Breaking News Alert
The New York Times
Sat, November 20, 2010 -- 9:00 PM ET
-----

North Koreans Unveil New Plant for Nuclear Use

North Korea showed a visiting American nuclear scientist last
week a vast new facility it secretly and rapidly built to
enrich uranium, confronting the Obama administration with the
prospect that the country is preparing to expand its nuclear
arsenal or build a far more powerful type of atomic bomb.

Whether the calculated revelation is a negotiating ploy by
North Korea or a signal that it plans to accelerate its
weapons program even as it goes through a perilous leadership
change, it creates a new challenge for President Obama.

The scientist, Siegfried S. Hecker, a Stanford professor who
previously directed the Los Alamos National Laboratory, said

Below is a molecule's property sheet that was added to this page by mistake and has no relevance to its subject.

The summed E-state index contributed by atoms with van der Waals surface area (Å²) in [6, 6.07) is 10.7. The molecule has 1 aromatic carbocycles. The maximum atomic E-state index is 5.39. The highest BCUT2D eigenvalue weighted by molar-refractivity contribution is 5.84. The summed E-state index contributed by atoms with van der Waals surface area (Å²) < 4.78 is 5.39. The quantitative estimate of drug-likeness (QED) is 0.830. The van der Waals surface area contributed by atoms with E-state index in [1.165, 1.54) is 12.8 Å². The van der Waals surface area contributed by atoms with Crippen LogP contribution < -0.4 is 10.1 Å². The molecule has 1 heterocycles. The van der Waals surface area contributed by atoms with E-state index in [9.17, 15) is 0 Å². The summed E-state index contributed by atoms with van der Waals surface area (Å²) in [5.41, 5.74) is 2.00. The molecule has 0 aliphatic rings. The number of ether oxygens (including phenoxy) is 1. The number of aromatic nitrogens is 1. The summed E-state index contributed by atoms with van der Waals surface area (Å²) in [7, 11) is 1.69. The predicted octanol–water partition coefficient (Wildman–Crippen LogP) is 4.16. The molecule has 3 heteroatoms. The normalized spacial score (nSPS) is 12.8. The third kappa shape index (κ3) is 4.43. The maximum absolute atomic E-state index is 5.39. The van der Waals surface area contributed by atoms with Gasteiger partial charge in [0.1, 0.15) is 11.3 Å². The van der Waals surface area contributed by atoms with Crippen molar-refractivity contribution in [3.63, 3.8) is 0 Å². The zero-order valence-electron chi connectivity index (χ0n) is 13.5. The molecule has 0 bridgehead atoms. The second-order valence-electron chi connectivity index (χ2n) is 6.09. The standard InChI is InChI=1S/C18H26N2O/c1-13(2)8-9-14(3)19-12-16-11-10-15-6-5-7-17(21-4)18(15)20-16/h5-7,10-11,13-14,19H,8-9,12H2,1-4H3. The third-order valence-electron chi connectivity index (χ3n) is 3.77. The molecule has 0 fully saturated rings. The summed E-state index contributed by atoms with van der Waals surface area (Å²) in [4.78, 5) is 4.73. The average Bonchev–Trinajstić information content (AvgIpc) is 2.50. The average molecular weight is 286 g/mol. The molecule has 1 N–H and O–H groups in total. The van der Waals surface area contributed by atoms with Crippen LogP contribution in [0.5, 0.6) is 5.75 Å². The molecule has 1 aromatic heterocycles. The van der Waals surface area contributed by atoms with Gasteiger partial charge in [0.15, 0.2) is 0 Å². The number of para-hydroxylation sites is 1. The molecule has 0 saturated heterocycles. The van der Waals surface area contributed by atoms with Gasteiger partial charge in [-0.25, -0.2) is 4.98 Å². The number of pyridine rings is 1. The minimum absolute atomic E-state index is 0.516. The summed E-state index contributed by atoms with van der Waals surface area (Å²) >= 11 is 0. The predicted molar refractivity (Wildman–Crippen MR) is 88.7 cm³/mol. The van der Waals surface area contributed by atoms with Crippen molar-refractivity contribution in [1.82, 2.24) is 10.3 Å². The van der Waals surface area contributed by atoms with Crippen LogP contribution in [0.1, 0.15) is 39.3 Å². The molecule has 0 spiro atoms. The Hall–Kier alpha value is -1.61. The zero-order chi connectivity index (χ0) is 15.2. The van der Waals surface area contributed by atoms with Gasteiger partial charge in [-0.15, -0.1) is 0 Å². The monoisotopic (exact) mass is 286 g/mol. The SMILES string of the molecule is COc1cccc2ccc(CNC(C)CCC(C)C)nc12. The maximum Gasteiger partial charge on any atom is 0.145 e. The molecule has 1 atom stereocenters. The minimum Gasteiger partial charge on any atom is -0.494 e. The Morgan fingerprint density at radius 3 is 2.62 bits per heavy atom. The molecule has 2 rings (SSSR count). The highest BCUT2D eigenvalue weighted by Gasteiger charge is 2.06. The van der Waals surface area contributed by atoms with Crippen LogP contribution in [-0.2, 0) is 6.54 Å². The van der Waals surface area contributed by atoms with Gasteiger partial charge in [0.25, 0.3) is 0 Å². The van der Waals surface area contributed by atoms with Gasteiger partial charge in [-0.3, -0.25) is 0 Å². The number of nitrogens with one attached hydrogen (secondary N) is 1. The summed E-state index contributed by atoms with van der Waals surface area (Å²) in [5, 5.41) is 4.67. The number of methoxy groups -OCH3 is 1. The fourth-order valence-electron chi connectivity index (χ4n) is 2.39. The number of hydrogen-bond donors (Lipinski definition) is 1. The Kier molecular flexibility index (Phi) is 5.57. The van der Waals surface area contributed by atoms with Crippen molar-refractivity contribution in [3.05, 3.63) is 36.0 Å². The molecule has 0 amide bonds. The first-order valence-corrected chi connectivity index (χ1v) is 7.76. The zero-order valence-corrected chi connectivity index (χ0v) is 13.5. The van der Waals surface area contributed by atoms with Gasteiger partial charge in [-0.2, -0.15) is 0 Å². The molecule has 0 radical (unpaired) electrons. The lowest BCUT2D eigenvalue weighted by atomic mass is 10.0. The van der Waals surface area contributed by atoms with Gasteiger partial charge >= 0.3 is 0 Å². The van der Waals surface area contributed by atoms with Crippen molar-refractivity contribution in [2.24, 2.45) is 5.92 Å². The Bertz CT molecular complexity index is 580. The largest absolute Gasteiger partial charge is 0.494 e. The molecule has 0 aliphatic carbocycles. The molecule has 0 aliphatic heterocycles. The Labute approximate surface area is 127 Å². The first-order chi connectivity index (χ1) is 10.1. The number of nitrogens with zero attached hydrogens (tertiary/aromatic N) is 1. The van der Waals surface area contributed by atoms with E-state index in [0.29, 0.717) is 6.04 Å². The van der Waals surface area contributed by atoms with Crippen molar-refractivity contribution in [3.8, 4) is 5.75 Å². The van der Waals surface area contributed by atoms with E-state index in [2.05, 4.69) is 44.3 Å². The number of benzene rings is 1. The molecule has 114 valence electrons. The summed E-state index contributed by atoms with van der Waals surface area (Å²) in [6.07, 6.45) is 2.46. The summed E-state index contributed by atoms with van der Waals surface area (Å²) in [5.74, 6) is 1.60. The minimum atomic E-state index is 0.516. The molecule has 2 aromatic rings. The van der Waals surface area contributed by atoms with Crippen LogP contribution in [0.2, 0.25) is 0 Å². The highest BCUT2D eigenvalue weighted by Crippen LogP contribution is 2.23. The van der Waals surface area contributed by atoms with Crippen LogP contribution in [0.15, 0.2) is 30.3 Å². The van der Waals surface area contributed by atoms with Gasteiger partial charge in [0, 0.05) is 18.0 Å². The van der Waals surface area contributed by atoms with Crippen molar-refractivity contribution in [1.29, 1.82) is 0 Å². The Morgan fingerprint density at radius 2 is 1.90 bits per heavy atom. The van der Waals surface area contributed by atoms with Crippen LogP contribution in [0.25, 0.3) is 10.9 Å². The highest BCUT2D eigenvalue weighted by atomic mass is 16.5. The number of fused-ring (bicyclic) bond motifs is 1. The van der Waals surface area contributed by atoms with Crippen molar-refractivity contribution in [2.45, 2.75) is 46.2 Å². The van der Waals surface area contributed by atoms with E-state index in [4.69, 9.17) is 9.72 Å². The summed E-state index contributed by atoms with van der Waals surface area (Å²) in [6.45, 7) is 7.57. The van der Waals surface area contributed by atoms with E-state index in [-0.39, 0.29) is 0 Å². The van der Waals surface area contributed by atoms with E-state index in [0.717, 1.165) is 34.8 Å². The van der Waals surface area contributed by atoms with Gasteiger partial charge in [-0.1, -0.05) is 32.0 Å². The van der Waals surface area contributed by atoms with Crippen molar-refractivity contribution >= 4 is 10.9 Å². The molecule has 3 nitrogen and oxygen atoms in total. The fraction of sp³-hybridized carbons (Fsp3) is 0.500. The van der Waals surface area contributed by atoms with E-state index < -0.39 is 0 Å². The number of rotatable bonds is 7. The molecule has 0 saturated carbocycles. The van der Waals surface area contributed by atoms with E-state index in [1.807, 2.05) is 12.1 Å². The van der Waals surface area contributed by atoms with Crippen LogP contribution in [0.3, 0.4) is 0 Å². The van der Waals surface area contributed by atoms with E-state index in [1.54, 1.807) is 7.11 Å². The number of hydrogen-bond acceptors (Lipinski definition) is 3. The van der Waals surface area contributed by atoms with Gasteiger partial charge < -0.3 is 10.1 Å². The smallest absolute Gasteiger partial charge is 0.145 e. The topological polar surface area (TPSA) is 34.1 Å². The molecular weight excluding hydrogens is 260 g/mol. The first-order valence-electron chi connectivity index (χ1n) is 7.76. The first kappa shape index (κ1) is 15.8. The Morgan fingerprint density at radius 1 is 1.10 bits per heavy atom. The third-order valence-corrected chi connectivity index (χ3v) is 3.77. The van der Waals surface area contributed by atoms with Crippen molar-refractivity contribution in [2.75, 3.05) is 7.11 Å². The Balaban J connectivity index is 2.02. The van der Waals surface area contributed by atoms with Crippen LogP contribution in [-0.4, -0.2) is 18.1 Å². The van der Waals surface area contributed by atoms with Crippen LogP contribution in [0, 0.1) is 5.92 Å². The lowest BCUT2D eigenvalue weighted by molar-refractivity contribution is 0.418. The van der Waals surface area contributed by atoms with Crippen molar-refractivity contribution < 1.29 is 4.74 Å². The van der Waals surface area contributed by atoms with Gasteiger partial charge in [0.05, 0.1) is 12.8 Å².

in an interview that he had been "stunned" by the
sophistication of the new plant.

Read More:
http://www.nytimes.com/2010/11/21/world/asia/21intel.html?emc=na
23165  DBMA Martial Arts Forum / Martial Arts Topics / Re: Guro Crafty in Vancouver January 29-20 on: November 20, 2010, 04:23:41 PM
PS:  Loki/Tricky Dog - Maelstrom Martial Arts - 604.908.5833

23166  DBMA Martial Arts Forum / Martial Arts Topics / Guro Crafty in Vancouver January 29-30 on: November 20, 2010, 04:22:24 PM
Woof All:

I am delighted to announce my return to Vancouver, once again to be hosted by my good friend Tricky Dog.  The seminar will be held at www.tactixgym.com  

More info to follow soon.

The Adventure continues!
Crafty Dog
23167  Politics, Religion, Science, Culture and Humanities / Politics & Religion / Preaching to the choir around here on: November 20, 2010, 04:00:22 PM
Government Strangles High-Tech Growth
Published on August 28, 2010 by Ernest Istook

The CEO of Intel has joined the ranks of those labeling big government as
the cause of our economic slump, not the solution.
Paul Otellini says it already costs Intel an extra billion dollars to build